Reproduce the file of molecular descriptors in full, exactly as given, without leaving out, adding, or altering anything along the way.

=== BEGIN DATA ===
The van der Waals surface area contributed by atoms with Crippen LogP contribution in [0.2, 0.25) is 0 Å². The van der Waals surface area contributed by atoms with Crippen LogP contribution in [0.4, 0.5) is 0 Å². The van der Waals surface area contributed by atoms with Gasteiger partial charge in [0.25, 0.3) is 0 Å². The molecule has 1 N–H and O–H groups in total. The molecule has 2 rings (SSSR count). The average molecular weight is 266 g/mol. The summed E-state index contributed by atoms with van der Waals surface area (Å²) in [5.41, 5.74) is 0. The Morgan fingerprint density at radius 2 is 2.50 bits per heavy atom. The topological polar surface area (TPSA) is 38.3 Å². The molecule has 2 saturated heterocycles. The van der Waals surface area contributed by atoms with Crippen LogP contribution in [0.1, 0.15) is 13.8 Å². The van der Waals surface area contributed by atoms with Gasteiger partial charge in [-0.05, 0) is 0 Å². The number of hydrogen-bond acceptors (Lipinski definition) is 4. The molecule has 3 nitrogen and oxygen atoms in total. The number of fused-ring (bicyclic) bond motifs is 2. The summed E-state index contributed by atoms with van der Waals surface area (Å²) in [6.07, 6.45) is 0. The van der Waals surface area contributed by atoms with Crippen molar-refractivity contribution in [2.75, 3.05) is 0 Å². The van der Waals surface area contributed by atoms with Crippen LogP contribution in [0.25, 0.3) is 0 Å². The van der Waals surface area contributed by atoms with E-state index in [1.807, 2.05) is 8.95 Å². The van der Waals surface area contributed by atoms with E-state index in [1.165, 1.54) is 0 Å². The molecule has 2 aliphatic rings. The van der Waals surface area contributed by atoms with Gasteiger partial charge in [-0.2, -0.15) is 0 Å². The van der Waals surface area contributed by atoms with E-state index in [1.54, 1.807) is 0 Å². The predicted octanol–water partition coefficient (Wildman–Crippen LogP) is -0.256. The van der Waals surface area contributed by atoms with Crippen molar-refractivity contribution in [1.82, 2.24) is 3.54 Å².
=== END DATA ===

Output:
The van der Waals surface area contributed by atoms with Crippen LogP contribution in [0.2, 0.25) is 0 Å². The van der Waals surface area contributed by atoms with Crippen LogP contribution in [0.4, 0.5) is 0 Å². The van der Waals surface area contributed by atoms with Gasteiger partial charge in [0.25, 0.3) is 0 Å². The molecule has 1 N–H and O–H groups in total. The molecule has 2 rings (SSSR count). The average molecular weight is 266 g/mol. The summed E-state index contributed by atoms with van der Waals surface area (Å²) in [5.41, 5.74) is 0. The Morgan fingerprint density at radius 2 is 2.50 bits per heavy atom. The topological polar surface area (TPSA) is 38.3 Å². The molecule has 2 saturated heterocycles. The van der Waals surface area contributed by atoms with Crippen LogP contribution in [0.1, 0.15) is 13.8 Å². The van der Waals surface area contributed by atoms with Gasteiger partial charge in [-0.05, 0) is 0 Å². The number of hydrogen-bond acceptors (Lipinski definition) is 4. The molecule has 3 nitrogen and oxygen atoms in total. The number of fused-ring (bicyclic) bond motifs is 2. The summed E-state index contributed by atoms with van der Waals surface area (Å²) in [6.07, 6.45) is 0. The van der Waals surface area contributed by atoms with Crippen molar-refractivity contribution in [2.75, 3.05) is 0 Å². The van der Waals surface area contributed by atoms with Crippen LogP contribution in [0.25, 0.3) is 0 Å². The van der Waals surface area contributed by atoms with E-state index in [1.807, 2.05) is 8.95 Å². The van der Waals surface area contributed by atoms with E-state index in [1.165, 1.54) is 0 Å². The molecule has 2 aliphatic rings. The van der Waals surface area contributed by atoms with Gasteiger partial charge in [-0.2, -0.15) is 0 Å². The van der Waals surface area contributed by atoms with E-state index in [1.54, 1.807) is 0 Å². The predicted octanol–water partition coefficient (Wildman–Crippen LogP) is -0.256. The van der Waals surface area contributed by atoms with Crippen molar-refractivity contribution in [1.82, 2.24) is 3.54 Å².